May corn is down 1 3/4 cents per bushel, May soybeans are down 5 1/4 cents, and May K.C. wheat is down 6 1/4 cents.CME Globex Recap:
Positive comments out of trade talks in Washington on Thursday, although President Trump tried to dampen expectations for a deal saying "we have a ways to go. We are rounding the turn." In China, President Xi said substantial progress has been made in the talks. Financial markets will avert their attention to the March payroll report later Friday morning with +175,000 jobs expected last month, bouncing from February's dismal performance. Grain futures are weaker Friday morning led by K.C. wheat which is down close to 1.5%. Markets feel as though they are pricing in rising carryout levels for all major commodities on the April WASDE next week as demand disappointed during the Dec-Mar quarter. Weather remains a front-burner issue as additional moisture and below normal temperatures are being forecast through mid-month.OUTSIDE MARKETS:
Previous closes on Thursday showed the Dow Jones Industrial Average up 166.50 at 26,384.63 and the S&P 500 up 5.99 at 2,873.40 while the 10-Year Treasury yield ended at 2.512%. Early Friday, the June DJIA futures are up 26 points. Asian markets are higher with Japan's Nikkei 225 up 82.55 (0.38%) and China's Shanghai Composite up 30.28 points (0.94%). European markets are higher with London's FTSE 100 up 8.78 points (0.12%), Germany's DAX down 12.59 points (-0.11%) and France's CAC 40 up 3.65 points (0.07%). The June Euro is up 0.001 at 1.130 and the June U.S. dollar index is down 0.060 at 96.865. The June 30-Year T-Bond is down 13/32nds, while June gold is down $0.40 at $1,293.90 and May crude oil is down $0.03 at $62.07. Soybeans on China's Dalian Exchange were down -0.03% while soybean meal was down -0.12%.
|1)||Wheat and soybean export sales last week were more than five times larger than the levels needed to achieve their respective USDA forecasts.||1)||The USDA Ag Attache to India raised his estimate of the 2019/20 wheat crop to 100 mmt, the third consecutive record crop.|
|2)||Morning GFS models are pointing toward another round of significant moisture in the central plains and western Corn Belt next week.||2)||Corn export sales missed the level needed to achieve the USDA forecast with year-to-date sales now running 9% behind a year ago.|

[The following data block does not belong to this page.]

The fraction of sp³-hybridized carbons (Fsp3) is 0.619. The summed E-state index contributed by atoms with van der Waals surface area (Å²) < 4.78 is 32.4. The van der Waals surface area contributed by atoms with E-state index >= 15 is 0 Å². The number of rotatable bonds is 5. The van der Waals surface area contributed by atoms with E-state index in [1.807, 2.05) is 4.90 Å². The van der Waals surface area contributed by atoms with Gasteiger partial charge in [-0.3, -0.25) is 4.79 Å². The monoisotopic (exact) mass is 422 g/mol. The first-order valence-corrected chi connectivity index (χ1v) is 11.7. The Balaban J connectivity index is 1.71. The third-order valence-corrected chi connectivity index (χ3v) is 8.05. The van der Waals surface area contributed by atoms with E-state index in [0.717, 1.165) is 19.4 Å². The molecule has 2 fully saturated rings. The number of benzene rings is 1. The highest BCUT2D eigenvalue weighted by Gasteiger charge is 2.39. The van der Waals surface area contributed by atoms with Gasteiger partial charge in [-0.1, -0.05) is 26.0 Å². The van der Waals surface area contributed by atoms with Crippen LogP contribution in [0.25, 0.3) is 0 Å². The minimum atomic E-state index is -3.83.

|3)||Favorable comments emerged from Thursday's trade talks in Washington with some suggesting a deal could take place in the next four weeks.||3)||Minneapolis wheat futures have closed lower for six consecutive sessions, the longest losing streak since June of 2018.|
CORN Corn futures are weaker Friday morning, back-and-filling from Thursday's gains and consolidating as we head into the weekend. Corn received no help from last week's export sales report which showed commitments missing the level needed for the second week in the last four. Total commitments of 1.700 billion bushels (bb) are down 9% from a year ago while the USDA is looking for a just a 2.0% decline from a year ago. The average level of sales needed through the end of the year at 30.7 million bushels (mb) would actually be the largest export program from here forward since 2006, highlighting the impressive level of sales still needed. We do not feel the USDA will reduce their export forecast on the April WASDE but it has definitely been put on notice with the performance of sales the last few weeks. The cheap offers out of Argentina, Brazil and Ukraine have been a feature for several weeks and will remain so into the fall. Weather should remain a supportive influence to the corn market as several rounds of moisture will hit the Corn Belt between now and mid-month. Extended maps from the Climate Prediction Center suggest below normal temperatures and above normal precipitation through April 19. Couple the weather with the lack of nitrogen availability due to the awful logistics on water and rail and plenty of concerns exist about final planted acreage.